2. Networking events: Your talent pool can be dramatically expanded when you spend time in the right places. I have met some extremely talented people at sector-specific networking events. Non-pressurized surroundings are a great way to meet people in the right industry and to promote your business.

3. Become an employer of choice: Job seekers are drawn to positive company culture and mission. Cultivating a progressive and lively company culture can help potential employees approach you. By focusing on core values you will find the right people that really connect to your mission.

4. Referrals: Look at your current employees. You will find that they often have an extensive sector-specific network to tap into.

5. Consistent communication: Most companies issue an automatic reply to every job applicant and some recruiters don’t respond at all. This will leave a negative impression of your organization with job seekers. If a candidate proved to be unsuitable for a particular role but showed some promise, keep the channel of communication open with them as there might be a more fitting job down the line.

With so much noise and competition out there, what are your top 3 ways to attract and engage the best talent in an industry when they haven’t already reached out to you?

1. Be clear: A smart recruiter provides a clear picture of every required detail in the job notification such as company history, pay scale, perks, company culture, and career opportunities. A good job notification should be able to clearly communicate job requirements and how applicants can benefit from this profile. A short video or a link to the company’s career blog is a good idea to express these plus points.

2. Campus recruiting: I encourage my staff to form excellent working relationships with the staff at career centers at universities. Career center staff are glad to help with useful tips to maximize our recruiting efforts. They can advise on the best way to expose our company to top talent and provide a variety of opportunities to get engaged with their final year students and notify us of forthcoming employer/student campus events.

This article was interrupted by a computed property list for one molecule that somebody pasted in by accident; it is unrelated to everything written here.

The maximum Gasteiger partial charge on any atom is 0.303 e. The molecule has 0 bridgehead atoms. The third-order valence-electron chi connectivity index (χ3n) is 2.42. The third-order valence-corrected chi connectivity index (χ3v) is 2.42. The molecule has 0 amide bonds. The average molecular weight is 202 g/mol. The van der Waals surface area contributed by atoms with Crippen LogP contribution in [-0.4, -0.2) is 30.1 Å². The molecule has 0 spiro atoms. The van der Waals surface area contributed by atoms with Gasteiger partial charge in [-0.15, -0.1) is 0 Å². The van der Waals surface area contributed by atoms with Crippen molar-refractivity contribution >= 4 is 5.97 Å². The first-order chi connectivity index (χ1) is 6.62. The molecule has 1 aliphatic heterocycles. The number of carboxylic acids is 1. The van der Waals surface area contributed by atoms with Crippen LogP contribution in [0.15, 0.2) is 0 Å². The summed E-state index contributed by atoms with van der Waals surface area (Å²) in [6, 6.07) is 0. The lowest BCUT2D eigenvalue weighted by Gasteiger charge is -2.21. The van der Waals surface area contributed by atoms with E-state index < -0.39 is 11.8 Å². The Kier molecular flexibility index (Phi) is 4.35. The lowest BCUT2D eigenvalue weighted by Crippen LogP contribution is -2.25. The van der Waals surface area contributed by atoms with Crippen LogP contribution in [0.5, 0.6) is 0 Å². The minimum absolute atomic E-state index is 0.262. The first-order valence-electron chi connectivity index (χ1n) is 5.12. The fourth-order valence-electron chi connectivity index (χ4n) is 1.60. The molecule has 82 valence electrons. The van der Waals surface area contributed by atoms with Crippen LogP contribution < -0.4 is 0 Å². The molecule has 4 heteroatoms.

3. Show the opportunity as highly desirable: Flaunt your job opportunity in such a way that it appears to be an opportunity not to be missed. Be smart and tactful in doing so, and you will be able to attract and engage the best talent for your company easily.

If you could inspire a movement that would bring the most amount of good to the most amount of people, what would that be?

The importance of giving to others can’t be understated and that’s because the secret to living is giving.

If you really think about it, what is life all about? Creating meaning. How do you create meaning in your life?

It’s not about what you do for yourself: It’s about how you’re able to better the lives of the people around you — your loved ones, the people in your community or the lives of people somewhere else in the world.

Big fan of that answer! Can you also give us your favorite “Life Lesson Quote” and how that was relevant to you in your life?

A comfort zone is a wonderful place, but nothing ever grows there.”

Don’t join an “easy” crowd. You won’t grow. Comfort can lead to self-absorption, boredom, and discontent. Many people are so comfortable they’re miserable.

Breaking a habit, trying something new, taking a risk, making new connections, or putting yourself in a totally new situation won’t be easy, but it’s worth it. It’s exhausting but rewarding.

You can either be comfortable and stagnate or stretch yourself — become uncomfortable — and grow. Always choose the latter.

We are very blessed to have some of the biggest names in Business, VC funding, Sports, and Entertainment read this column. Is there a person in the world whom you would love to have a private lunch with, and why?

I would love to have a private lunch with Sir Richard Charles Nicholas Branson. I am inspired not only by his success but his moralistic views on business. More recently his pledge to invest $3 billion toward addressing global warming issues over the course of the following decade being an advocate of the Environment myself has greatly fascinated me.

Thank you so much for these fantastic insights!